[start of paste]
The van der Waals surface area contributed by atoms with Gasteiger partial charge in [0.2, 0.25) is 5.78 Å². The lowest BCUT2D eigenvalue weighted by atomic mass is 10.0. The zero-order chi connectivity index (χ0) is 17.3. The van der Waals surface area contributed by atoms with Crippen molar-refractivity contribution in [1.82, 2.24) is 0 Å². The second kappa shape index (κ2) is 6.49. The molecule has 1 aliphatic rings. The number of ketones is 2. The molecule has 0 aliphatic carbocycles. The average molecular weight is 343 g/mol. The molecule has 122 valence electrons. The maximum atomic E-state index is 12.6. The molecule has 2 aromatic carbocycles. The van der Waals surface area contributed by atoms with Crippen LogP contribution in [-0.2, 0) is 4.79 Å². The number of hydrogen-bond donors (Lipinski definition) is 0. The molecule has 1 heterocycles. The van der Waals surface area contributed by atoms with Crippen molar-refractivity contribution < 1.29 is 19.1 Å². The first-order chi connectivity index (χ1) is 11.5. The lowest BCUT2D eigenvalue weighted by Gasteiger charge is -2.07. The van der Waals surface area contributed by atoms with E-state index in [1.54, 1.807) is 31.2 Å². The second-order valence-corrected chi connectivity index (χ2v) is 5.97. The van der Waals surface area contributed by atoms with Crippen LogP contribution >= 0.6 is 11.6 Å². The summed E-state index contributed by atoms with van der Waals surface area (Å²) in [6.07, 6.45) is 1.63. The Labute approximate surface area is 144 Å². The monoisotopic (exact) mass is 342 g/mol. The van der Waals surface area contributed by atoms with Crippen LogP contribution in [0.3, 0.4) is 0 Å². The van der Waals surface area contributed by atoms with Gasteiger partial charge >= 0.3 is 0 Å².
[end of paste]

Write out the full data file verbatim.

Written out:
The van der Waals surface area contributed by atoms with Gasteiger partial charge in [0.2, 0.25) is 5.78 Å². The lowest BCUT2D eigenvalue weighted by atomic mass is 10.0. The zero-order chi connectivity index (χ0) is 17.3. The van der Waals surface area contributed by atoms with Crippen molar-refractivity contribution in [1.82, 2.24) is 0 Å². The second kappa shape index (κ2) is 6.49. The molecule has 1 aliphatic rings. The number of ketones is 2. The molecule has 0 aliphatic carbocycles. The average molecular weight is 343 g/mol. The molecule has 122 valence electrons. The maximum atomic E-state index is 12.6. The molecule has 2 aromatic carbocycles. The van der Waals surface area contributed by atoms with Crippen LogP contribution in [-0.2, 0) is 4.79 Å². The number of hydrogen-bond donors (Lipinski definition) is 0. The molecule has 1 heterocycles. The van der Waals surface area contributed by atoms with Crippen molar-refractivity contribution < 1.29 is 19.1 Å². The first-order chi connectivity index (χ1) is 11.5. The lowest BCUT2D eigenvalue weighted by Gasteiger charge is -2.07. The van der Waals surface area contributed by atoms with E-state index in [1.54, 1.807) is 31.2 Å². The second-order valence-corrected chi connectivity index (χ2v) is 5.97. The van der Waals surface area contributed by atoms with Crippen LogP contribution >= 0.6 is 11.6 Å². The summed E-state index contributed by atoms with van der Waals surface area (Å²) in [6.07, 6.45) is 1.63. The Labute approximate surface area is 144 Å². The monoisotopic (exact) mass is 342 g/mol. The van der Waals surface area contributed by atoms with Crippen LogP contribution in [0.3, 0.4) is 0 Å². The van der Waals surface area contributed by atoms with Gasteiger partial charge >= 0.3 is 0 Å².